Archive of Stories
and Authors

Sanford Meschkow's

Sanford Meschkow is a retired former
NYer who married a Philly suburban
Main Line girl. Sanford has been pub-
lished in a 1970s issue of AMAZING.
We welcome him here on the FREE-
ZINE of Fantasy and Science Fiction.

Brian "Flesheater" Stoneking's

Brian "Flesheater" Stoneking's

Brian "Flesheater" Stoneking currently
resides in the high desert of Phoenix,
Arizona where he enjoys campy horror
movies within the comfort of an Insane
Asylum. Search for his science fiction
stories at The Intestinal Fortitude in
the Flesheater's World section.
The Memory Sector is his first
appearance in the Freezine of
Fantasy and Science Fiction.

Owen R. Powell's

Little is known of the mysterious
Owen R. Powell (oftentimes referred
to as Orp online). That is because he
usually keeps moving. The story
Noetic Vacations marks his first
appearance in the Freezine.

Edward Morris's

Edward Morris is a 2011 nominee for
the Pushcart Prize in literature, has
also been nominated for the 2009
Rhysling Award and the 2005 British
Science Fiction Association Award.
His short stories have been published
over a hundred and twenty times in
four languages, most recently at
PerhihelionSF, the Red Penny Papers'
SUPERPOW! anthology, and The
Magazine of Bizarro Fiction. He lives
and works in Portland as a writer,
editor, spoken word MC and bouncer,
and is also a regular guest author at
the H.P. Lovecraft Film Festival.

Gene Stewart
(writing as Art Wester)

Gene Stewart's

Gene Stewart is a writer and artist.
He currently lives in the Midwest
American Wilderness where he is
researching tales of mystical realism,
writing ficta mystica, and exploring
the dark by casting a little light into
the shadows. Follow this link to his
website where there are many samples
of his writing and much else; come

Adam Bolivar's

Adam Bolivar's

Adam Bolivar's

Adam Bolivar is an expatriate Bostonian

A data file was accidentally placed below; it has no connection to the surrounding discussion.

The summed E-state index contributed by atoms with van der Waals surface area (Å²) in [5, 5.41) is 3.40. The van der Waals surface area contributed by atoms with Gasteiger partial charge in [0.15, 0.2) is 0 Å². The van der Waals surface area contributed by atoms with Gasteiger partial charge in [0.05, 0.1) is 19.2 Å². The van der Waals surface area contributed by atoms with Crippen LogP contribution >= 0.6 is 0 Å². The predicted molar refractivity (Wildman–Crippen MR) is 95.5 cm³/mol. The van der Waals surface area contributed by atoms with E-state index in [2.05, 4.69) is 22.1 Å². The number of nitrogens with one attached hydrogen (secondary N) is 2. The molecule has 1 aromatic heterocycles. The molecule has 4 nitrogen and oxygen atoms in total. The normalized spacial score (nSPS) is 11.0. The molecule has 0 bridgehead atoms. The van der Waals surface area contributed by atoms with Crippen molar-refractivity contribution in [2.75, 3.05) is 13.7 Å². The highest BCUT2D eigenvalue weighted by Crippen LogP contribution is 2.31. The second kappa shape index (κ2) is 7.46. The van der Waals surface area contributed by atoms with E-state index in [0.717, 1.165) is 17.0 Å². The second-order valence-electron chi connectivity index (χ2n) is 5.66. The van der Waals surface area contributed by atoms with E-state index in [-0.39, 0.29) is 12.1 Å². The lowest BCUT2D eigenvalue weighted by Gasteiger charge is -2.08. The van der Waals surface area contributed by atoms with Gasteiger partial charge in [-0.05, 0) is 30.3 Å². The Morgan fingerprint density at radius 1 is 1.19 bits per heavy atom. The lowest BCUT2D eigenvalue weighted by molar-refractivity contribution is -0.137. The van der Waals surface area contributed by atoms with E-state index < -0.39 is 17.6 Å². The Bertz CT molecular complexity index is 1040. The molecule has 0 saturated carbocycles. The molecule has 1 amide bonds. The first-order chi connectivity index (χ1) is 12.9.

who has lived in New Orleans and Berkeley,
and currently resides in Portland, Oregon
with his beloved wife and fluffy gray cat
Dahlia. Adam wears round, antique glasses
and has a fondness for hats. His greatest
inspirations include H.P. Lovecraft,
Jack tales and coffee.

David Agranoff's

David Agranoff's

David Agranoff is the author of the
short story collection Screams From
A Dying World, just published by
Afterbirth Books. David is a hardcore
vegan and tireless environmentalist.
His contributions to the punk horror
scene and the planet in general have
already established him as a bright
new writer and activist to watch out
for. The Freezine of Fantasy and
Science Fiction welcomes him and
his defiant vision open-heartedly.

David is a busy man, usually at work
on several different novels or projects
at once. He is sure to leave his mark on
a world teetering over the edge of
ecological imbalance. David's latest
books include the Wuxia -Pan
(martial arts fantasy) horror
novel called Hunting The Moon Tribe,
already out from Afterbirth Books.;
The Vegan Revolution...with Zombies,
[Deadite Press, 2010]; and
[Deadite Press, 2014]

Daniel José Older's

Daniel José Older's

Daniel José Older's spiritually driven,
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With sardonic, uplifting and often
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a teaching artist & an antiracist/antisexist
organizer to weave fast-moving, emotionally
engaging plots that speak whispers and
shouts about power and privilege in
modern day New York City. His work
has appeared in the Freezine of Fantasy
and Science Fiction, The ShadowCast
Audio Anthology, The Tide Pool, and
the collection Sunshine/Noir, and is
featured in Sheree Renee Thomas'
Black Pot Mojo Reading Series in Harlem.
When he's not writing, teaching or
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Johnny Strike's

Johnny Strike's

Johnny Strike's

Johnny Strike will beat you with his guitar
and leave you lying in the gutter wishing you
had never dared enter his under ground world
of fake passports, lucky amulets, rain soaked
hotels, and occult mystique. If you don't leave
nice comments under his story, he's sure to sic
his band CRIME on you. He also wrote the novel
Ports Of Hell (Headpress), recommended by
William S. Burroughs. You don't receive kudos
from William Lee himself unless you are the
epitome of cool. Besides, have you listened to
CRIME's album Exalted Masters? It was
released in 2007 on the Crime Music label,
on vinyl only, featuring a slew of their old
rare hits. Its real punk music from seasoned
veterans. Now go track yourself down a copy
before its out of print. The Freezine of Fantasy
and Science Fiction is proud to host the story
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From Above (Rudos and Rubes).

Paul Stuart's

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Rain Grave's

Rain Graves is an award winning
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David Niall Wilson). Her most
recent book, Barfodder: Poetry
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in January of 2009. She lives and
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Icy Sedgwick's

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G. Alden Davis's

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Shae Sveniker's

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Nigel Strange's

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J.R. Torina's